Since its intellectual ascendancy in the 1990’s, the concept of humanitarian intervention, that is, military intervention to protect human rights, has been criticized for a number of different reasons by a number of different theorists of international relations. The realist school of thinking holds that states should only act in their own self-interest, and that excessive and prolonged interventions overseas for “humanitarian” purposes only causes to weaken you as a state. Running as a realist in his 2000 election campaign, George W Bush alleged that President Bill Clinton was engaging in “social work” in areas such as the Balkans between 1995-1999 and Haiti, as well as the failed US troop deployment in Somalia and Rwanda, all of which were billed as humanitarian interventions. This caused imperial overstretch and a vulnerability at home to a possible attack. Additionally the various deployments cost billions of dollars, which should have been spent on decaying US infrastructure. Clinton’s troop deployment, Bush alleged, was not in the US national interest and so should not have been done. Such realist criticisms …
In recent years, it has been noticed that various Prime ministers have attempted to reduce the amount of formal powers they have, largely due to public and political pressure. Whilst formal powers derived from the Prime Minister’s prerogative have decreased, there has been a growth in prime ministers exercising their use of informal powers that give the PM undefined authority. This was particularly the case in the Blair years when he was accused of manipulating government through the use of informal powers to suit his own interests. However, these powers are subject to the limitations that appear in government at any one time, with each prime minister facing different challenges, such as growing back bench activism, in Cameron’s case, or decreasing popularity in the case of Brown.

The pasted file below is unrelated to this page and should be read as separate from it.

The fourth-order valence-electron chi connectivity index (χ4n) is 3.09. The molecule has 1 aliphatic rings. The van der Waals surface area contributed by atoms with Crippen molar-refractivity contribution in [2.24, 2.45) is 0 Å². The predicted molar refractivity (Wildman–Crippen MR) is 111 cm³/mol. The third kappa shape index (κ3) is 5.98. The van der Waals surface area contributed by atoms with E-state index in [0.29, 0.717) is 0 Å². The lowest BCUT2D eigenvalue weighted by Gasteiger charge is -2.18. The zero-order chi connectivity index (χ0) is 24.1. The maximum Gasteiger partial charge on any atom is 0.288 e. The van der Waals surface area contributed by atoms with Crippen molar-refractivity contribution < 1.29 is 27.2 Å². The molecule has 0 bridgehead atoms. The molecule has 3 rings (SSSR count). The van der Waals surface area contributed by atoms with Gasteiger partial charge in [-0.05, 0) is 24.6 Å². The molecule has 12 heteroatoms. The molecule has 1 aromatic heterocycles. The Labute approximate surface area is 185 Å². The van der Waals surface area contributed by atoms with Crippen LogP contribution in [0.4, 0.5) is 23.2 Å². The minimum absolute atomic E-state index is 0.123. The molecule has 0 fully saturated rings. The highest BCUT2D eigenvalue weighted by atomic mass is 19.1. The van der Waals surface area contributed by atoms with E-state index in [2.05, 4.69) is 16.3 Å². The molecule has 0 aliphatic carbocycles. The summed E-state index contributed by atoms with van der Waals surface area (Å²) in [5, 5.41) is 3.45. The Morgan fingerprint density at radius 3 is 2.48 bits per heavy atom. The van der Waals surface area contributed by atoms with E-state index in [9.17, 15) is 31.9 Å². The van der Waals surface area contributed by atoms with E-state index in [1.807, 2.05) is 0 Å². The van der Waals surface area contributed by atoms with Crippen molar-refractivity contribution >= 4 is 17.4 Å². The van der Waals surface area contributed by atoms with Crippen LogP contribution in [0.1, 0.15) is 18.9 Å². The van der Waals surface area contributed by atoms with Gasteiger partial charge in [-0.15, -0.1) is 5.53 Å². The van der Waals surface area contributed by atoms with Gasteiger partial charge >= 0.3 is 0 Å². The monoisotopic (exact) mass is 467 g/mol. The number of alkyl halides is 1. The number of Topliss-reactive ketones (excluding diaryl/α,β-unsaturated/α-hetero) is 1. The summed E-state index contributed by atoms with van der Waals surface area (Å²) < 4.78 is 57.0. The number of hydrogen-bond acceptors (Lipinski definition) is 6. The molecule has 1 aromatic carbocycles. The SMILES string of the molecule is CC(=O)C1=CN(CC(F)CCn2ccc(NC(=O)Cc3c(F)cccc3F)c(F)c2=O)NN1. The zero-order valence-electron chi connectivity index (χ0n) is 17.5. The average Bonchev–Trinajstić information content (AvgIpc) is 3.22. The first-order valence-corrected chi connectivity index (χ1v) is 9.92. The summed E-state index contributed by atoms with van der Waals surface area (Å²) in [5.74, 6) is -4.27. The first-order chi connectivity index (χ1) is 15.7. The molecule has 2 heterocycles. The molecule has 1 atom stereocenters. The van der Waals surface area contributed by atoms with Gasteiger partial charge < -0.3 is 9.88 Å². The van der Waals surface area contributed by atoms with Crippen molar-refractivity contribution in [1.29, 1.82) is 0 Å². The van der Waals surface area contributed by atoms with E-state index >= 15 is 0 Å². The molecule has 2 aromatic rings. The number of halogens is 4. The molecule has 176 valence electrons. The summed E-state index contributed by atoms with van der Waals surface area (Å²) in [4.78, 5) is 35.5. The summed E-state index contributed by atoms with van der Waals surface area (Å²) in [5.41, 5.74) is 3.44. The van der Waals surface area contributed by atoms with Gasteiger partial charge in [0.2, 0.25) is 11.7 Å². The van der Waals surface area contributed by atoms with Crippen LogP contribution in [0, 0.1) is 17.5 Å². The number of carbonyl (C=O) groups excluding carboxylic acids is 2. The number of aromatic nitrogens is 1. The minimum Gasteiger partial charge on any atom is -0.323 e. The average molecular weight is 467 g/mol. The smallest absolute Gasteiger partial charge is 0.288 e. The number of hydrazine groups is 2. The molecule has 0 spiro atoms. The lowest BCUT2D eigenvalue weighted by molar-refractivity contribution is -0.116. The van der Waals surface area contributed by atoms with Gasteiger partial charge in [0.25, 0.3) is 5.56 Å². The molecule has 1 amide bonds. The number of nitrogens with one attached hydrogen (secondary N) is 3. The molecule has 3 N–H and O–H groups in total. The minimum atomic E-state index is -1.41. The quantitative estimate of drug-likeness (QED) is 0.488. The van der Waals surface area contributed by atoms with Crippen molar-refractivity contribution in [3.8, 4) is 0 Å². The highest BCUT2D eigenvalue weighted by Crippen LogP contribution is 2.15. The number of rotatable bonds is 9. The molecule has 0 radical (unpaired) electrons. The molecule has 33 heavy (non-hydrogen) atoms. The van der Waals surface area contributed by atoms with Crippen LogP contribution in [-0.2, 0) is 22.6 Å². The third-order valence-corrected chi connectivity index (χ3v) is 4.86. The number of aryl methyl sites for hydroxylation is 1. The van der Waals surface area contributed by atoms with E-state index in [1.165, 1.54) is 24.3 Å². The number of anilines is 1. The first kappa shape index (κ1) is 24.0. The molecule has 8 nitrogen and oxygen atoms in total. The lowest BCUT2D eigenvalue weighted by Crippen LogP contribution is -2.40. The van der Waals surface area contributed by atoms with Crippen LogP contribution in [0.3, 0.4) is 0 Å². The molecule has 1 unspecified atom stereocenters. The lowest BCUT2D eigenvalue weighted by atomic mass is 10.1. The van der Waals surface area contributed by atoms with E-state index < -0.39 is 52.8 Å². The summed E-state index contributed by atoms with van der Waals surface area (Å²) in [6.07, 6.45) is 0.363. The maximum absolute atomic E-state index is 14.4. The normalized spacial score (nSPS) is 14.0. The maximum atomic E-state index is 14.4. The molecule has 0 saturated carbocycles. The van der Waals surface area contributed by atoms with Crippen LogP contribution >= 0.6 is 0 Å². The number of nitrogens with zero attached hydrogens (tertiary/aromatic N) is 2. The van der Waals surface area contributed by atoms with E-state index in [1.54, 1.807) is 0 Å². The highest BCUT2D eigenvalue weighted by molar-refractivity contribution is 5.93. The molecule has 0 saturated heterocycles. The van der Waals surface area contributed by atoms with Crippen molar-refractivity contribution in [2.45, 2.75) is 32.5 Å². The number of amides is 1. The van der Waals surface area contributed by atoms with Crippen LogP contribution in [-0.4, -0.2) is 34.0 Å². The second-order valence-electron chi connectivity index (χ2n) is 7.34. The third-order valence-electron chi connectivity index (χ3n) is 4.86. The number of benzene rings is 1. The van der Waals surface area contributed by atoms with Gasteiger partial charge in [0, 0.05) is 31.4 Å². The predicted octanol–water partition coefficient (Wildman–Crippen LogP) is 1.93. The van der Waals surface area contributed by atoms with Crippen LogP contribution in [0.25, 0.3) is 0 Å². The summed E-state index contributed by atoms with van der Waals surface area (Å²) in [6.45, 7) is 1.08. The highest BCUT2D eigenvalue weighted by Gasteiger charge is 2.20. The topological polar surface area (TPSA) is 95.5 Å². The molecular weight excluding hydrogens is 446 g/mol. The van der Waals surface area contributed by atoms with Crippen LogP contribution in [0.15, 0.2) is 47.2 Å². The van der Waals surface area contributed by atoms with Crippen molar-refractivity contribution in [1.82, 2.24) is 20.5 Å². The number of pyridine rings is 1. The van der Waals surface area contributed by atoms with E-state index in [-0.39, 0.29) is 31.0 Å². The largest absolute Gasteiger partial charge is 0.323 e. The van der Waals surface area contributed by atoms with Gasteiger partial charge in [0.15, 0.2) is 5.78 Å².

Michael Gove, who was Conservative Education Secretary and Chief Whip in the Parliament just gone, was quizzed by Eddie Mair about former Prime Minister Tony Blair’s speech on 7 May.
What is the relationship between David Cameron and his Cabinet?
Old Labour vs New Labour At the start of this year, Ed Miliband had set a clear path for the Labour Party to follow. Fearing that a radical approach would further alienate voters, he declared that his ‘One Nation’ Labour would acknowledge the lack of relevance that both strands in his party’s post-war history hold in 21st century Britain. Miliband professed that his Labour will reach out to voters alienated by the party in the 1980s, while also standing up to the vested interests courted by the party in government over the past decade. “New Labour”, he continued, “rightly broke from Old Labour to celebrate the power of private enterprise to energise the country … From crime to welfare to antisocial behaviour, New Labour was clear that we owe duties to each other as citizens.” He went on to criticise New Labour’s feebleness under the influence of big businesses, declaring:
Tony Blair is back. Until now he has been reserved about directly commenting on the fortunes of the Labour Party. However he has broken his silence with a series of meetings with Labour MPs. Blair’s basic message is that the Labour Party cannot leave the ‘centre ground’ and must keep close to the business community in order to win elections.